In her fifth case (Live to Tell, 2010, etc.), Sergeant Detective D.D. Warren takes on one tough mother.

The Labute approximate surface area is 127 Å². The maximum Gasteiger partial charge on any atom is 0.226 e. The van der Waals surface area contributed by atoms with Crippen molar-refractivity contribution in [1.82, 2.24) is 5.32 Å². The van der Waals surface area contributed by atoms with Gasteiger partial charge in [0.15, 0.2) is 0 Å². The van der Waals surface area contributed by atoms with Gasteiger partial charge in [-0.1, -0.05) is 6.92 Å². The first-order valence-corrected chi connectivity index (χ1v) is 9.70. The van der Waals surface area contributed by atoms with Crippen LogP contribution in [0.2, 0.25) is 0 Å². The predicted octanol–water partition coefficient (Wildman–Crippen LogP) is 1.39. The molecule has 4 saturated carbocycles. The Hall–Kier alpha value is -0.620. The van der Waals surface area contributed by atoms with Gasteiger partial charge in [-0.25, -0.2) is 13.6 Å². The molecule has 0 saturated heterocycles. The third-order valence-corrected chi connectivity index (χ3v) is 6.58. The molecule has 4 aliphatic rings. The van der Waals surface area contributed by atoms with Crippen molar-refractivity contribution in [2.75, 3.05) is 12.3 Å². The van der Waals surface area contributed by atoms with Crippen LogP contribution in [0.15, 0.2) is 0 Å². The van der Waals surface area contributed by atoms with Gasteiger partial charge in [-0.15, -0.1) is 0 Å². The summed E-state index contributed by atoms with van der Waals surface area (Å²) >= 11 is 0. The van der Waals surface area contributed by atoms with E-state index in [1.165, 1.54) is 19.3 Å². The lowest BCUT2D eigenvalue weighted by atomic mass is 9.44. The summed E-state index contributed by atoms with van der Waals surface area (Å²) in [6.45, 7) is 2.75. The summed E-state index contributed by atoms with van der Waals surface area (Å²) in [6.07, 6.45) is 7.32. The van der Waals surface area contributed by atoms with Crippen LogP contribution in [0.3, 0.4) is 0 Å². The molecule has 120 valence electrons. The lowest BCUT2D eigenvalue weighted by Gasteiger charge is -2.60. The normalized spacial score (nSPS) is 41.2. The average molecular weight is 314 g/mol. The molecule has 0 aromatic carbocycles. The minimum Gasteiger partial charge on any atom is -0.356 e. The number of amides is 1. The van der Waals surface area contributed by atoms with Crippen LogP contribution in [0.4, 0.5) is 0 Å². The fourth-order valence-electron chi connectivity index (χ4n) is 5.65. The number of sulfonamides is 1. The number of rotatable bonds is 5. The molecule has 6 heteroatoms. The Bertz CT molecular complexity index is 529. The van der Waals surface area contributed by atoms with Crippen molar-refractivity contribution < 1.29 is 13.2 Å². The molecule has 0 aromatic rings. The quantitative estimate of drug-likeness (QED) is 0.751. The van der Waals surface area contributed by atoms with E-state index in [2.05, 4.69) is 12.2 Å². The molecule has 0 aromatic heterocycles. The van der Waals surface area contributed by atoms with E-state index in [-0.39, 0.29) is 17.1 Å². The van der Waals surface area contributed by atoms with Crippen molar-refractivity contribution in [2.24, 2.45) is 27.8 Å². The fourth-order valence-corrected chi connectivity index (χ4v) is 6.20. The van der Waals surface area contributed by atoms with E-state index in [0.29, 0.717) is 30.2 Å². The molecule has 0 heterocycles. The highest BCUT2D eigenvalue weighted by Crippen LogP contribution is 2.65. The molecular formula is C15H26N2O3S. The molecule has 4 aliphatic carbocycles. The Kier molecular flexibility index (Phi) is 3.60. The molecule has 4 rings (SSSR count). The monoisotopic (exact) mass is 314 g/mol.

Tessa Leoni is smart, brave, resourceful and quirky, among other character traits that bring to mind, yes, D.D. Warren, who might well be her mirror image. For instance, Tessa believes unshakably in the doctrine of my way or get lost, convinced that her way has been sanctioned by whatever gods there may be and is consequently the only sensible way out of trouble and strife. She is as stubborn about that kind of thing as D.D. would be under similar circumstances. Tessa, a Massachusetts state trooper, and D.D., a Boston homicide cop, both view law enforcement with high seriousness. In fact, if asked to furnish a list prioritizing life-callings, it’s a no-brainer that both women would rank only one item before it: motherhood, which might, curiously enough, bear directly on the instant hostility that newly pregnant D.D. feels for Tessa on first meeting her. This takes place in Tessa’s kitchen, where her husband has only recently lain dead, three bullets in his chest. No mystery how they got there. She fired them, Tessa explains, and one look at the severe bruising of her face—a broken cheekbone among other injuries—testifies in her behalf: A battered wife has, with considerable justification, shot her abuser. But where, wonders D.D., is 6-year-old Sophie? What’s happened to the daughter everyone says Tessa loves so deeply? And, most importantly, most infuriatingly, why isn’t Tessa more eager to help the police search for her? Was it already too late for Sophie? And could Tessa possibly be complicit? The all but unflappable D.D. shudders: “How could a woman…How could a mother…”Takes a bit long to get where it’s obviously going; still, you won’t often find two such sympathetic protagonists paired, refreshingly, as antagonists.